Suppose $p$ and $q$ are prime numbers, and $n>1$ is a positive integer. Find all solutions to the following Diophantine equation:$$(p+q)^q-p^q-q^q+1=n^{p-q}$$

What I have tried:

Obviously $p>q$. If $q=2$, we get one solution: $(p, q, n)=(3, 2, 13)$. From now on $p>q>2$. Letting $p-q=2^k r$, where $r$ is an odd number and working on the evaluation of $2$ in the equation gives $k=1$.

I think that $r=1$ is the only possibility. But I don't know how to prove it! I tried to show that $r$ cannot have a prime divisor, but I failed!

Looking mod $p$, $q$ and $p+q$ gives $n^{p-q} \equiv 1 \pmod {pq^2(p+q)}$.

Edit: Let's put a new restriction on the equation: Order of $n$ modulo $p$ is $p-q$. If you work on equation with the new constraint, please inform me about your results!

Notice that $n^{p-q} \equiv 1 \pmod p$, so $\gcd(n, p)=1$ and it follows from the Fermat's little theorem that $n^{p-1} \equiv 1 \pmod p$. Order of $n$ modulo $p$ is $p-q$, hence $p-q|p-1$ and consequently $p-q|q-1$.

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    $\begingroup$ Maybe it is worth pointing out that $q$ is a Wieferich prime base $n$: en.wikipedia.org/wiki/…. This follows from the lemma that I state in my answer here: math.stackexchange.com/questions/25849/…. With $k$ being the order of $n$ modulo $q$, then lemma shows that $n^k = 1$ modulo $q^2$ since otherwise the order of $n$ modulo $q^2$ would be divisible by $q$. Your work shows that this order divides $p-q$, which is relatively prime to $q$. $\endgroup$ May 31, 2016 at 22:20
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    $\begingroup$ It looks like $(p,q,n) = (5,3,19)$ is another solution, which might inform you of modular restrictions being insufficient in some cases. $\endgroup$
    – Erick Wong
    Jun 3, 2016 at 5:19
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    $\begingroup$ Why didn't you link to your other extremely similar question math.stackexchange.com/questions/1805633/…? $\endgroup$
    – Erick Wong
    Jun 5, 2016 at 6:34
  • $\begingroup$ I'll do it! That one was deleted! I wanted to mention someone there, so reopened it! $\endgroup$
    – Ghartal
    Jun 5, 2016 at 6:38

1 Answer 1



Let $p-q=\alpha$


Since q is odd, number of terms of expansion $(p+q)^q$ is even and terms $p^q$ and $q^q$ will be eliminated on LHS and the remained polynomial has a factor like $[p.q(p+q)]$ which is even.On RHS we have a factor like $n-1$ which indicates n must be odd, in fact we have:

$$p.q (p+q).P(p, q)= (n-1)(n^{\alpha -1}+n^{\alpha -2}+n^{\alpha -3}+ . . .)$$

Where $P(p, q)$ denotes a polynomial having parameters p and q. This can help us to choose the number for n to be checked. For example with $p=5 $ and $q=3$ we may write:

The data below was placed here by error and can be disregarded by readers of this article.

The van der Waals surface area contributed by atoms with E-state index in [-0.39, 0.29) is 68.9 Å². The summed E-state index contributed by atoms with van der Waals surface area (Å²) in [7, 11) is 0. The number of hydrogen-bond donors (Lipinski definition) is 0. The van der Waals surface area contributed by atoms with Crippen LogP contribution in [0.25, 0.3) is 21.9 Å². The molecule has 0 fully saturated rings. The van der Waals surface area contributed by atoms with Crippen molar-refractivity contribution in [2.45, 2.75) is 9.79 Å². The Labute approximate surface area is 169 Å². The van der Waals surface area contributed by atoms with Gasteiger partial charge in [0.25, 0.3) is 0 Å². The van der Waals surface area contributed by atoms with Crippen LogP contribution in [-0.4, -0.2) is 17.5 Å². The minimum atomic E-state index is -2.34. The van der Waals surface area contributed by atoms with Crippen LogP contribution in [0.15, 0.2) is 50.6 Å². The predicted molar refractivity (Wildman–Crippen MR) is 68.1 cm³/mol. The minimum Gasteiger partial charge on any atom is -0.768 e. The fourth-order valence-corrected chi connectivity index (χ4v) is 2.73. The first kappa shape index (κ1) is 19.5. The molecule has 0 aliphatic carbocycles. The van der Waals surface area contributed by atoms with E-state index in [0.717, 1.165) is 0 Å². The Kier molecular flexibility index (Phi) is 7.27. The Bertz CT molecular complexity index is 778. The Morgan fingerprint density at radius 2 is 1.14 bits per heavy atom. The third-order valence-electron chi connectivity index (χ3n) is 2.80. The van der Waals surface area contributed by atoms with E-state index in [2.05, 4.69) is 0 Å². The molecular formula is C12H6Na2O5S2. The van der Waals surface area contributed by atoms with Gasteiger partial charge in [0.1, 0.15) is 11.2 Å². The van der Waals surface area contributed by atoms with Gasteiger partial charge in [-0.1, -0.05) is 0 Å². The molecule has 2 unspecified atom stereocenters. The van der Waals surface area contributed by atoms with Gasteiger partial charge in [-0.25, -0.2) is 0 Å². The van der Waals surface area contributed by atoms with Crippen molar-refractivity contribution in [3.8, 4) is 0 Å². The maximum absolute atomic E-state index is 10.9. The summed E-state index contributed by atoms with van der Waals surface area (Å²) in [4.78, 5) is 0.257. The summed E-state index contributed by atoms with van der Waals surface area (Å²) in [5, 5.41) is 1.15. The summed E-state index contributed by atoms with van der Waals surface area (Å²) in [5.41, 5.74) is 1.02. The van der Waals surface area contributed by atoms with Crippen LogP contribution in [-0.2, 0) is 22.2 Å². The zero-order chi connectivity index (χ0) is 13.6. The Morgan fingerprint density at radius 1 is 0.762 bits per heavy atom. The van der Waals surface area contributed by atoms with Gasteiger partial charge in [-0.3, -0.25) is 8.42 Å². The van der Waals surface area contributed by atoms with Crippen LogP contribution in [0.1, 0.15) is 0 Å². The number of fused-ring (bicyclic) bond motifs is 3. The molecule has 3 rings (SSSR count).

$$(5+3)^3-5^3-3^3=3(3\times 5)(3+5)=18\times 20=n^2-1=(n-1)(n+1)$$

So $q=19$ works.If $p=2k_1-1$ and $q=2k_2+1 $, we have:

$$C^q_r (2k_1-1)(2k_2+1)(2k_1+2k_2)=(n-1)\Sigma^{\alpha-1}_{r=1}n^{\alpha - r}$$

Now for selecting p and q we must consider that the difference between p and q must be such that we can construct a relation it's sides have close values, for example consider primes $p=47$ and $q=7$, we have:


Number of digits of $54^7$ is :

$N_d=7 \log 54 = 13$ so n must be such that it's 7th power has approximately 13 digits or we must have:

$\log n ≈ \frac{13}{7} $$n ≈ 100$

Now on LHS we have:

$(2\times 47= 94)(26)(7)=4\times47 (7\times13=91) $

Numbers 91 and 94 are closed to 100, but n must be odd so number 95 can be selected for test.

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    $\begingroup$ -1 This does not answer the question (Find all solutions...), this would be fine as a comment. $\endgroup$ Feb 15, 2019 at 17:50
  • $\begingroup$ @Servaes, but it helps to develop an algorithm for solving problem. you can take part in doing that instead of down voting an attempt for a solution! $\endgroup$
    – sirous
    Feb 16, 2019 at 5:12
  • $\begingroup$ Also, what do you mean by ...a factor like $[p.p(p+q)]$...? And what is $C_r^q$? $\endgroup$ Feb 16, 2019 at 10:04
  • $\begingroup$ @Servaes, it was a typo, I corrected it. $\endgroup$
    – sirous
    Feb 16, 2019 at 10:08
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    $\begingroup$ Then what is $r$ in $C_r^q$? And yes; that is precisely the question, to find all solutions. And you are right, that's a typo in the second relation, it should of course be $$n^{p-q}-1=(p+q)^q-p^q-q^q.$$ $\endgroup$ Feb 16, 2019 at 10:22

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